So it turned out I was wrong. Reducing the availability of means of suicide really can have an impact on suicide rates, as if suicide really were a spontaneous thing (“I’m feeling so low… I could just – hey, look, a rope just hanging there; that’s convenient – well, go on then…”). But those who commit suicide often seem to have planned the act for some time before. Some have been known to have repeatedly visited what would eventually become the site of their death for months or even years before eventually taking their lives. Those who throw themselves under trains sometimes keep visiting their station of choice – unnoticed by staff as they mingle in with the commuter crowd – in order to determine where trains travel the fastest and which trains don’t stop at all. This fact has since been used to provide training to station staff in spotting these people in advance – another suicide prevention strategy.

What does this mean for talking to callers about suicide? When I learnt about these kinds of studies, I started to question what I “knew.” After all, if it’s true that passing a particularly high bridge can be sufficient to push a suicidally depressed person over the edge, so to speak, how could I possibly argue that it wasn’t the case that encouraging that same person to talk about their suicidal feelings would have the same effect. After all, aren’t both the same thing: making suicide seem like an acceptable option by making it more approachable – physically, in the case of the bridge, and more mentally paletable in the case of a caring ear who does not disapprove of your right to terminate your own life. This caused me a significant amount of cognitive dissonance (thanks, Changing Minds!) and I had to put a hold on my volunteer work in this area while I resolved it. As I put it at the time, I had “lost my faith” in the process I promoted.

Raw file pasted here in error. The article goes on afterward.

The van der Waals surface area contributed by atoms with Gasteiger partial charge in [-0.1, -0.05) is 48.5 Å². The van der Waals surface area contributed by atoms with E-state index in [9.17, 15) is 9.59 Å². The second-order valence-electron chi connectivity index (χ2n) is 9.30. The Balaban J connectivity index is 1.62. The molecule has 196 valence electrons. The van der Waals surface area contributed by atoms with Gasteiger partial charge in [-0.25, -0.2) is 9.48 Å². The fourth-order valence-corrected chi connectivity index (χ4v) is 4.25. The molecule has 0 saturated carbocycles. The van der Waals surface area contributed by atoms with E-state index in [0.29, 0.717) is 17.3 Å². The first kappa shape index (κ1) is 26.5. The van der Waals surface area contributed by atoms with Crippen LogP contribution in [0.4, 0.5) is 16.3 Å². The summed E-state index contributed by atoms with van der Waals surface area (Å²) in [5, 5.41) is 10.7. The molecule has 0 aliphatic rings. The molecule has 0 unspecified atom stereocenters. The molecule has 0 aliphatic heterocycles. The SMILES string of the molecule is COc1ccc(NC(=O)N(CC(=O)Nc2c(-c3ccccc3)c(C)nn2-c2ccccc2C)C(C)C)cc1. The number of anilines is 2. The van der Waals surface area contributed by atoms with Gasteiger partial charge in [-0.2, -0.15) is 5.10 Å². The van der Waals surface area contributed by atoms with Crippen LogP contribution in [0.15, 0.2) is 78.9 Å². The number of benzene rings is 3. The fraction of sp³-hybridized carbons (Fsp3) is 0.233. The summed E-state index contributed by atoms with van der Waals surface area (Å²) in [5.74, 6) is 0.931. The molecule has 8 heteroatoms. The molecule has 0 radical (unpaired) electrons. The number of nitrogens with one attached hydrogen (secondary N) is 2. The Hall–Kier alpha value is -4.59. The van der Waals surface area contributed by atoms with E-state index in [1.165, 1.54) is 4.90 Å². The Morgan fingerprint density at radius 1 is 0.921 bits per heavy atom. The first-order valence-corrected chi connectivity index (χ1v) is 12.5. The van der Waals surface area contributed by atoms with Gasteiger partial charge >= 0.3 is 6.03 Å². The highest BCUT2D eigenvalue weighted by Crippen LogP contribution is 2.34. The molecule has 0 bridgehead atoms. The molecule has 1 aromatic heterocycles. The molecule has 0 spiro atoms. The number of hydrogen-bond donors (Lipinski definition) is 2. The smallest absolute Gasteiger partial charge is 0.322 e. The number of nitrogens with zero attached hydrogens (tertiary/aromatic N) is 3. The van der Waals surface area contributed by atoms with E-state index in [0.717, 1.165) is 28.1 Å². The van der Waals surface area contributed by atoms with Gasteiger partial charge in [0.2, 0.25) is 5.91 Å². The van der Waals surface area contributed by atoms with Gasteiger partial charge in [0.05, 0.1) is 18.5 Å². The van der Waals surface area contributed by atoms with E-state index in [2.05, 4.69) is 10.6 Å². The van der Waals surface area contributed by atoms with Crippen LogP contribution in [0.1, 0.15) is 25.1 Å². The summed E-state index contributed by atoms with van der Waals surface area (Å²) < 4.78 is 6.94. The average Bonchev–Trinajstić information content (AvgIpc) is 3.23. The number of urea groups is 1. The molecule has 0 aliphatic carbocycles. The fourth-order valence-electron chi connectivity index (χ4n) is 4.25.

And that could have been the end of the story. But I’m not a fan of unanswered questions in my mind, and I put a great deal of thought into suicide prevention and into talking about suicide.

Eventually I was able to resolve it. For a while, this resolution was simply based on “what felt right”: I came to the conclusion that seeing a bridge and talking about suicidal thoughts and feeling are actually quite distinct: the former is about the means to perform the action, whereas the latter is about the space to express the feeling. This was enough to put me back on track and, ultimately, make me far more comfortable. Later, I came across psychological studies that backed up that belief, like those referenced by the impressively-titled Scientific Foundations of Cognitive Theory and Therapy of Depression, by David A. Clak, Aaron Beck, and Brad A. Alford.

But for a while there, I wondered.

Further Reading

If I haven’t made you do so already, take a look at chapter 4 of Influence: Science and Practice, by Robert B. Cialdini, which I reviewed some time ago. I’m currently reading The Tipping Point: How Little Things Can Make a Big Difference, by Malcolm Gladwell. Both of these books go into great deal about social proof and contagion and how what happens around us can have a huge effect on how we behave as a society, even leading to streaks of suicide or violent crime. For serious psychology in an easy-to-read and enjoyable format, I thoroughly recommend the Changing Minds website. And if you’re still interested, follow some of my links, above – many of them, combined with a little Google-fu or Wikipedia-surfing, are great starting points for further research.